Have you had a moment when your whole world falls apart and you question whether you should be allowed to be a mum?

A friend of mine knocked on my door this morning distraught and in tears. She had gone into work and had a niggling feeling she had forgotten something.

Then as manager, she was told someone had left a baby in their car. She was astounded that this had happened and wondered how someone could do such a thing.

She went down to the car park and as she neared the car she realised…it was her car. She had left her baby in the car and it had been 20 minutes.

Fortunately, the baby was safe and well.

Now, we could be quick to judge here. “How could she leave her baby in the car and forget?” “What kind of mother is she…?”

In fact, as she sat with me she kept saying, “I can’t believe I did this” “What kind of mother does this?” “How could I do this?” “I love my baby girl more than anything…”

The reality is she is a wonderful mother. In fact, she is one of the most wonderful mothers I know.

Here’s what happened in the nine days prior:

On Wednesday, Thursday and Friday her baby was sick. Despite numerous trips to the doctor, she still could not find out what was wrong. Baby screamed day and night.

On Saturday and Sunday the screaming continued so this wonderful mother decided she would go to a different doctor. Although her baby improved a little, she was still worried and stayed close to her all night.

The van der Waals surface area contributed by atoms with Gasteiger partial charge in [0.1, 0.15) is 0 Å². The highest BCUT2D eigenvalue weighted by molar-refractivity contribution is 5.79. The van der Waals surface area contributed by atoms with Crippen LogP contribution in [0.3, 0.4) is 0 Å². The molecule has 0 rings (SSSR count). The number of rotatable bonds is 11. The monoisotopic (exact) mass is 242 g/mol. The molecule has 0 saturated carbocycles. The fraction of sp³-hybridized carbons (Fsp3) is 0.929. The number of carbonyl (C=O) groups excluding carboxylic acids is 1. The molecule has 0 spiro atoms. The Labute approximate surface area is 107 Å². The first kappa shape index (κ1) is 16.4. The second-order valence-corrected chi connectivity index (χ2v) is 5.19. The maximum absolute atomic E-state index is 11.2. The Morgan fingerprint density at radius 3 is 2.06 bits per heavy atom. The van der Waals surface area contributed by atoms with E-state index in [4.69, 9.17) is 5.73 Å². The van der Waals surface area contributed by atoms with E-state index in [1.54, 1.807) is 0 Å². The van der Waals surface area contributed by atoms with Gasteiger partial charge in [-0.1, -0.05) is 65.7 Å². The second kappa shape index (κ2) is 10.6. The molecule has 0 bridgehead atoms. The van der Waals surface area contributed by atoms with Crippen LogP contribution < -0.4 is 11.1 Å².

By Monday the baby was still unwell so another night of broken sleep went by.

On Tuesday the baby was better but her older brother began vomiting. Four bed changes later my friend got through another night.

When Wednesday came, she herself began vomiting, the bug lasting through to Thursday.

In between, life was going on…preparing breakfast, lunches, dinner, washing and going to work two different jobs. Nine days of sleep deprivation had accumulated.

It was now Friday. She reassured herself that if she could make it through today she would be able to catch up on sleep at the weekend. It was this morning that this dreadful incident happened.

How many of us have had an incident happen because of sleep deprivation and exhaustion?

I Almost Drowned My Child

When my first child was about 8 weeks old, I stayed at my mum’s place for the weekend and was sleep deprived as is common in this early phase. I gave him a bath: I first washed his tummy and then turned him over to wash his back. I did not realise that I had submerged his head in the water and almost drowned him. As I turned him over, I realised what had happened and screamed to my parents for help. Fortunately, he was fine. I went into shock at how I could allow such a thing to happen. I questioned my ability to be a mum that day.